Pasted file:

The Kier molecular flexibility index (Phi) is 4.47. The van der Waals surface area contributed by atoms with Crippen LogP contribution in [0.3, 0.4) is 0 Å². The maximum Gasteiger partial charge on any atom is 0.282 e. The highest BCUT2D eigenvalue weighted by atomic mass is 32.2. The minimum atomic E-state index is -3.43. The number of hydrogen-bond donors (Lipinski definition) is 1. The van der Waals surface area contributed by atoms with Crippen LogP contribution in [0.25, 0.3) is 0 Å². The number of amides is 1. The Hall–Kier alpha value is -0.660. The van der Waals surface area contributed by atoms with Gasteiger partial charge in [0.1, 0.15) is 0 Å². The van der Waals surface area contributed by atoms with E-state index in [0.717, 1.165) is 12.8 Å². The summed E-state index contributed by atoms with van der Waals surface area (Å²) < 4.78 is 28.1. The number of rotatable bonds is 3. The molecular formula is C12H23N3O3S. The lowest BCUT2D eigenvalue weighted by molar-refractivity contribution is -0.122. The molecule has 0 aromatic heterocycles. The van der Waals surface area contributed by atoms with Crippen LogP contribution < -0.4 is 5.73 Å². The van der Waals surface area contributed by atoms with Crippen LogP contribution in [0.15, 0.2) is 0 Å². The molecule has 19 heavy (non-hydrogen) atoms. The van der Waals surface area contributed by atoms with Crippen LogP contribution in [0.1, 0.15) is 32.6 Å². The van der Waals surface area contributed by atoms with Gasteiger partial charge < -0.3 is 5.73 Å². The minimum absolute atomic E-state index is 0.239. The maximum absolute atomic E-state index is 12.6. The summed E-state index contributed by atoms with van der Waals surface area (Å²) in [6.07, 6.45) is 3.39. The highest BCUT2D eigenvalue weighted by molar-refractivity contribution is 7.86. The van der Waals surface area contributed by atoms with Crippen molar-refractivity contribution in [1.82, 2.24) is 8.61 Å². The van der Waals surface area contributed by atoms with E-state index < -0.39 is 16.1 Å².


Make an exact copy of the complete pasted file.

The Kier molecular flexibility index (Phi) is 4.47. The van der Waals surface area contributed by atoms with Crippen LogP contribution in [0.3, 0.4) is 0 Å². The maximum Gasteiger partial charge on any atom is 0.282 e. The highest BCUT2D eigenvalue weighted by atomic mass is 32.2. The minimum atomic E-state index is -3.43. The number of hydrogen-bond donors (Lipinski definition) is 1. The van der Waals surface area contributed by atoms with Crippen LogP contribution in [0.25, 0.3) is 0 Å². The number of amides is 1. The Hall–Kier alpha value is -0.660. The van der Waals surface area contributed by atoms with Gasteiger partial charge in [0.1, 0.15) is 0 Å². The van der Waals surface area contributed by atoms with E-state index in [0.717, 1.165) is 12.8 Å². The summed E-state index contributed by atoms with van der Waals surface area (Å²) < 4.78 is 28.1. The number of rotatable bonds is 3. The molecular formula is C12H23N3O3S. The lowest BCUT2D eigenvalue weighted by molar-refractivity contribution is -0.122. The molecule has 0 aromatic heterocycles. The van der Waals surface area contributed by atoms with Crippen LogP contribution < -0.4 is 5.73 Å². The van der Waals surface area contributed by atoms with Crippen LogP contribution in [0.15, 0.2) is 0 Å². The molecule has 19 heavy (non-hydrogen) atoms. The van der Waals surface area contributed by atoms with Crippen LogP contribution in [0.1, 0.15) is 32.6 Å². The van der Waals surface area contributed by atoms with Gasteiger partial charge < -0.3 is 5.73 Å². The minimum absolute atomic E-state index is 0.239. The maximum absolute atomic E-state index is 12.6. The summed E-state index contributed by atoms with van der Waals surface area (Å²) in [6.07, 6.45) is 3.39. The highest BCUT2D eigenvalue weighted by molar-refractivity contribution is 7.86. The van der Waals surface area contributed by atoms with Crippen molar-refractivity contribution in [1.82, 2.24) is 8.61 Å². The van der Waals surface area contributed by atoms with E-state index < -0.39 is 16.1 Å².